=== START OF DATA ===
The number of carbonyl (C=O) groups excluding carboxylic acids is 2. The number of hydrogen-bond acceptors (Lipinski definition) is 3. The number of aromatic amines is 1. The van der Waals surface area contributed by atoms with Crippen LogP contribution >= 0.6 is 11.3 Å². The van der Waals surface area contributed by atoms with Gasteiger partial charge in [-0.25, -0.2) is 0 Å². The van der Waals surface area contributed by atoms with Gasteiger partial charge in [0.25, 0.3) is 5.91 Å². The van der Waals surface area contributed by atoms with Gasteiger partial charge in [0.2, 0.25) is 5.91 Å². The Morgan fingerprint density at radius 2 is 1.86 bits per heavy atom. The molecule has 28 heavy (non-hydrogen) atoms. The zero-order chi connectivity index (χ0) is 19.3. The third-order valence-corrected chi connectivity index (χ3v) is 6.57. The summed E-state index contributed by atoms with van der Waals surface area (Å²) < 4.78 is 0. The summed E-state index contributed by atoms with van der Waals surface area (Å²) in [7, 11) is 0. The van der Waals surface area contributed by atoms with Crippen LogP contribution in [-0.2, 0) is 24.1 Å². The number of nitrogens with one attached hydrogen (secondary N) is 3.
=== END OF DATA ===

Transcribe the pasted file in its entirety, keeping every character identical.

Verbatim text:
The number of carbonyl (C=O) groups excluding carboxylic acids is 2. The number of hydrogen-bond acceptors (Lipinski definition) is 3. The number of aromatic amines is 1. The van der Waals surface area contributed by atoms with Crippen LogP contribution >= 0.6 is 11.3 Å². The van der Waals surface area contributed by atoms with Gasteiger partial charge in [-0.25, -0.2) is 0 Å². The van der Waals surface area contributed by atoms with Gasteiger partial charge in [0.25, 0.3) is 5.91 Å². The van der Waals surface area contributed by atoms with Gasteiger partial charge in [0.2, 0.25) is 5.91 Å². The Morgan fingerprint density at radius 2 is 1.86 bits per heavy atom. The molecule has 28 heavy (non-hydrogen) atoms. The zero-order chi connectivity index (χ0) is 19.3. The third-order valence-corrected chi connectivity index (χ3v) is 6.57. The summed E-state index contributed by atoms with van der Waals surface area (Å²) < 4.78 is 0. The summed E-state index contributed by atoms with van der Waals surface area (Å²) in [7, 11) is 0. The van der Waals surface area contributed by atoms with Crippen LogP contribution in [-0.2, 0) is 24.1 Å². The number of nitrogens with one attached hydrogen (secondary N) is 3.